- Residential real estate assessments are up an average of 4.25% countywide.
- The average assessment for all homes is $607,752 with townhouses seeing the largest percentage increase in assessed value followed by condos and single family, detached homes.
- Record low interest rates and low inventory have caused home prices to increase in most areas of the county.
More than 356,000 updated 2021 real estate assessments are available online and are being mailed to all property owners. Based on equalization changes (market-driven value increases or decreases for your home), countywide residential real estate assessments are up an average of 4.25%, with the average assessment for all homes at $607,752. In 2020, the countywide average home assessment was $582,976.
Despite the pandemic, housing prices increased in most areas of the county because of record low interest rates and low inventory. However, commercial real estate — especially restaurants, retail and hotels — declined in value due to increases in vacancies, collection loss, and overall market risk.
88% of Home Values Are Up
Of the total number of residential properties, 88% increased in value due to what’s called equalization which are market-driven increases or decreases to values. Only 4.4% saw a decrease in value, and assessments are unchanged for the remaining 7.6%.
The breakdown of average home assessments (averages are not necessarily indicative of individual properties or neighborhoods):
- Single family detached homes – $725,327, up 4.17%
- Townhouse /duplex properties – $460,526, up 5.13%
- Condominiums – $304,877, up 4.62%
Meanwhile, nonresidential real estate values (commercial, industrial and rental apartments) values dropped by 4.05% on average.
Overall, of the 356,171 taxable parcels in Fairfax County:
- 326,263 have an assessment change.
- 29,908 have no assessment change.
Why Your Assessment May Have Changed
There are several factors that affect real estate assessments:
- Sales in the neighborhood.
- Economic factors such as average number of days homes have been for sale and sales volume.
- Improvements to the property (remodeling, additions).
- New construction and rezonings.
- Property characteristics (such as size, age, condition and amenities).
Assessments Are Not a Bill
The real estate assessment notice is not a bill. Most homeowners pay real estate tax as part of a monthly mortgage payment. Your mortgage company then sends the taxes directly to Fairfax County. However, some homeowners pay their real estate taxes directly (due July 28 and Dec. 5). Contact your mortgage company if you are not sure how your taxes are paid.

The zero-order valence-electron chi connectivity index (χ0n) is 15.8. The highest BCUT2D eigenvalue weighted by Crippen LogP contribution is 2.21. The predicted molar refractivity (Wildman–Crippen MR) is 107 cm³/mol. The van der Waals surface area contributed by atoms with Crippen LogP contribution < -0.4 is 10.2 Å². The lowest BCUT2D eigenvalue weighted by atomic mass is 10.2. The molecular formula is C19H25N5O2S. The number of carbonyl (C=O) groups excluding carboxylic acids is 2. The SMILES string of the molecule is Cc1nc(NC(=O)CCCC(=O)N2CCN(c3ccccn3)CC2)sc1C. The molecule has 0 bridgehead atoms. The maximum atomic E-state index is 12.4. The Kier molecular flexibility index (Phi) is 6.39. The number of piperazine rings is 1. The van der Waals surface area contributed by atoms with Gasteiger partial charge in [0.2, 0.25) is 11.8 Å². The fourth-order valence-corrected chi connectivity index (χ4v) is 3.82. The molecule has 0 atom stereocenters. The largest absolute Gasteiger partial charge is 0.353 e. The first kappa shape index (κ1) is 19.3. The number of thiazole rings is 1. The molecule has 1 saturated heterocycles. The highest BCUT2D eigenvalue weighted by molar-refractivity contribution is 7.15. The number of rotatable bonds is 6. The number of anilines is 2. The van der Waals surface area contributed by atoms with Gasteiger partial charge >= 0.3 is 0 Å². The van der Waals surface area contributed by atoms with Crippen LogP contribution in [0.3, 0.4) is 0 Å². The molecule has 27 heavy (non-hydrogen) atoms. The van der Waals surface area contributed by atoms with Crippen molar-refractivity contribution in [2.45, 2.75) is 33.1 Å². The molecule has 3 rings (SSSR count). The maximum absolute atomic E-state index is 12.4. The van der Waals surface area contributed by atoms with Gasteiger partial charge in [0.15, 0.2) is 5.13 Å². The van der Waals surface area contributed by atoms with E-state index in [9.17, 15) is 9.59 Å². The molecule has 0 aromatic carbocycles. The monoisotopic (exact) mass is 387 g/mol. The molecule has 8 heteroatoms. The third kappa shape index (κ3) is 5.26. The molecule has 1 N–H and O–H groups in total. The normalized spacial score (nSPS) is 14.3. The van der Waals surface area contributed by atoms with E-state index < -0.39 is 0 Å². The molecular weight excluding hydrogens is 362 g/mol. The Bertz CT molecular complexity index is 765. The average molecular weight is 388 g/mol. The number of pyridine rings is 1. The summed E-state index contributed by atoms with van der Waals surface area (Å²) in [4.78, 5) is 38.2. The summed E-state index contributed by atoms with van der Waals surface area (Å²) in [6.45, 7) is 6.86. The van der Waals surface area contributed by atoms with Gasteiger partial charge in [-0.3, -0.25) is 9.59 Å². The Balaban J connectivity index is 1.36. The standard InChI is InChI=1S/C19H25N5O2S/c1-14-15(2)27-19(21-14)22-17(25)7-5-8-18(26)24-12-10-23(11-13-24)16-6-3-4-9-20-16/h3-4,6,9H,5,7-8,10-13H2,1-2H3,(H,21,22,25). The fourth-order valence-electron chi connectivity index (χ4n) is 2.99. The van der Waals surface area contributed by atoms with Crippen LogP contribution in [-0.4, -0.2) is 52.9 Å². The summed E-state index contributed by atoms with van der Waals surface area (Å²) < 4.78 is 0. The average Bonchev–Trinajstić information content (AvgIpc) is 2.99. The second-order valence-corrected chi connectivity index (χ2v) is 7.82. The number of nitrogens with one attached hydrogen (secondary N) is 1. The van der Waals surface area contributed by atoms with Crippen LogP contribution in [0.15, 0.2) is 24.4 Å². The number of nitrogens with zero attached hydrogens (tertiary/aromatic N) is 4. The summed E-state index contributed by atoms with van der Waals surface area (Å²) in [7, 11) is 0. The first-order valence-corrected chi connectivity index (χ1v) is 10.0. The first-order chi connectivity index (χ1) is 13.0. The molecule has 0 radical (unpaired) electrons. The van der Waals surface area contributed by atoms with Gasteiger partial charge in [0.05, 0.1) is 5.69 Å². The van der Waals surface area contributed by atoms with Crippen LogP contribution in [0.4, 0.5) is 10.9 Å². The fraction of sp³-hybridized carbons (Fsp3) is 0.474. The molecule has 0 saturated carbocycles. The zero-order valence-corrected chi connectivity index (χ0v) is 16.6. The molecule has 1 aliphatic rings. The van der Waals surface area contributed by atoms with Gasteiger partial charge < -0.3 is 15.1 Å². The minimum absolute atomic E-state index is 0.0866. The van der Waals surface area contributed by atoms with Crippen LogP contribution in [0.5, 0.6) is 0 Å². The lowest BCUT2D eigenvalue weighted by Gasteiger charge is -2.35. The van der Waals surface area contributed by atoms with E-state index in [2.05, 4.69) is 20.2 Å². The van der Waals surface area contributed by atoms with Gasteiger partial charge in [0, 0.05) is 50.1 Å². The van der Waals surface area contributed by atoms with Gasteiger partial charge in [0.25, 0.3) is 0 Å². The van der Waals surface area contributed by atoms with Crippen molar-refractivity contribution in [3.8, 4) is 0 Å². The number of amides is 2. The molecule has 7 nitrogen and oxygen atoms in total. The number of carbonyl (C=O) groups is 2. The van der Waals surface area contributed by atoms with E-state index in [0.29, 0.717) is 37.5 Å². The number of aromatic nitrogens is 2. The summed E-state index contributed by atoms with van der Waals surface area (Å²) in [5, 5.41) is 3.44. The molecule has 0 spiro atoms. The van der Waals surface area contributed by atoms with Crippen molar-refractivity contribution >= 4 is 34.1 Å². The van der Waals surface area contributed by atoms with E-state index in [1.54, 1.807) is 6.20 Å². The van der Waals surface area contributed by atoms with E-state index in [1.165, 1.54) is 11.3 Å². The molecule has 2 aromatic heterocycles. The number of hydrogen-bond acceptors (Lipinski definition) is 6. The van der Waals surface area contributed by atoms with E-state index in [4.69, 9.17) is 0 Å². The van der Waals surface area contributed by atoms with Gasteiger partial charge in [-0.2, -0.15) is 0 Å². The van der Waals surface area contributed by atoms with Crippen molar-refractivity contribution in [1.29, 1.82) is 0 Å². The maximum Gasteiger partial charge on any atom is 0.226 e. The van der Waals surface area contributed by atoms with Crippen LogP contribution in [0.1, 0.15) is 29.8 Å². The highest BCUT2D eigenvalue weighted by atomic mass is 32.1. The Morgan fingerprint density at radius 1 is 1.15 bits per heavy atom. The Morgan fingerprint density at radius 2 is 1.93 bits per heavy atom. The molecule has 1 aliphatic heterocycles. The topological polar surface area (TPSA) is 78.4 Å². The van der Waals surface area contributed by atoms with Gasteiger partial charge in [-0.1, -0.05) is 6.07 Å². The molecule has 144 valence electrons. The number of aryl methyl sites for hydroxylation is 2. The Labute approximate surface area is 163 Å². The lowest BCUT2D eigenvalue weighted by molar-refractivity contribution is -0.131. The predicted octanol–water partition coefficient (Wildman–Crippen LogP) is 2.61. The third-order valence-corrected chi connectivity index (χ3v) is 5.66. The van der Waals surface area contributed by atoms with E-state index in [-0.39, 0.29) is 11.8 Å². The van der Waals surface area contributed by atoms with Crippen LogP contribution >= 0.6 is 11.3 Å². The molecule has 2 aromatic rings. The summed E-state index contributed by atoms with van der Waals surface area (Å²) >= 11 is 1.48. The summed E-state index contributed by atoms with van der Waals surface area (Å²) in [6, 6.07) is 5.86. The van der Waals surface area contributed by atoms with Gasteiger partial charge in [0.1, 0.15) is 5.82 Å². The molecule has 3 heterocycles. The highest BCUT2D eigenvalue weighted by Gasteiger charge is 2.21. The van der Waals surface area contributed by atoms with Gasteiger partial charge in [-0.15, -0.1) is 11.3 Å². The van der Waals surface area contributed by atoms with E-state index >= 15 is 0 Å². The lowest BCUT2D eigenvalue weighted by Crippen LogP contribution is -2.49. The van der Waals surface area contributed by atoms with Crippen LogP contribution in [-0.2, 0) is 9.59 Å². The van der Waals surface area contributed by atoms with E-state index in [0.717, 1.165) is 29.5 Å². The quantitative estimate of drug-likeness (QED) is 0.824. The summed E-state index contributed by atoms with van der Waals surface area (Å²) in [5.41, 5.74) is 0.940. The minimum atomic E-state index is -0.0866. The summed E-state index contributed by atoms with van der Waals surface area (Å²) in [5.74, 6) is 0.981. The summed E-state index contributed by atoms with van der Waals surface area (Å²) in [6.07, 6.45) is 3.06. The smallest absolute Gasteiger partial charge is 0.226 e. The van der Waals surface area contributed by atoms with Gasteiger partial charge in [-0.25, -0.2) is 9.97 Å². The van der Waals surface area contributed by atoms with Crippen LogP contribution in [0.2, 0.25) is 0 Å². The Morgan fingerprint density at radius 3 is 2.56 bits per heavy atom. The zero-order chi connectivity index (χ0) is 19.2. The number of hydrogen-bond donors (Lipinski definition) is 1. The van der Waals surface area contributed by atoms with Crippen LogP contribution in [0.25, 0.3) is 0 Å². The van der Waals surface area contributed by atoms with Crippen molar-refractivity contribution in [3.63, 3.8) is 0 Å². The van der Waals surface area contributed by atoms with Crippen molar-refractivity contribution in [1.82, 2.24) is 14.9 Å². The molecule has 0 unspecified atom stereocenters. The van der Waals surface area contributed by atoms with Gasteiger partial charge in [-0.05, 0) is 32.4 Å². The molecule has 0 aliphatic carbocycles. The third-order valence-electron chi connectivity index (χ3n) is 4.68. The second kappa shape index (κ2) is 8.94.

Here’s a sample assessment you’ll receive in the mail.
The Tax Levy Is an Estimate
The 2021 estimated tax levy shown on your assessment is just that — an estimate. As required by state law, the estimated tax for 2021 is based on the 2021 assessment and Fairfax County’s 2020 tax rates. This is an estimate because the Board of Supervisors has not yet adopted tax rates for 2021, but will do so as part of the budget process. The “levy,” or tax, is a combination of your current assessment and the current adopted tax rates.
Important note for participants in our tax relief program for seniors and people with disabilities: The 2021 tax estimate shown on your notice does not reflect your 2021 tax relief benefit. The filing deadline for your tax relief application is May 3. You will be notified about your tax relief status by June 30.
Appealing Your Assessment
If you believe that your real estate is incorrectly assessed, you can file an appeal. Appeals should be based on either fair market value, lack of uniformity or errors in property description. Simply saying that the value has increased too much in a single year is not a legal basis for an appeal. Before filing an appeal, we encourage you contact Tax Administration staff:
- Schedule a phone or video appointment to talk to staff at your convenience.
- Send an inquiry by email.
- Call 703-222-8234, TTY 711, on Mondays to Fridays from 8 a.m. to 4:30 p.m.
If you still wish to file an appeal, property owners may begin with an administrative appeal. Property owners are encouraged to file this appeal as early as possible. All administrative appeal applications must be postmarked or emailed by April 1 or filed online by midnight (EST) of April 1. (Note that this April deadline is new in 2021.) No administrative appeals will be accepted after this date. Both non-residential and residential property appeals may be submitted by mail or email, but only residential assessment appeals can be initiated online. You can download appeal applications or call the Tax Administration office to obtain a copy.
Real estate appeals can also be filed with the Board of Equalization (BOE). The BOE conducts formal hearings and considers sworn testimony. BOE appeal forms are available online or by calling the BOE office at 703-324-4891, TTY 711. By law, all appeals to the BOE must be filed and postmarked by June 1 for this year.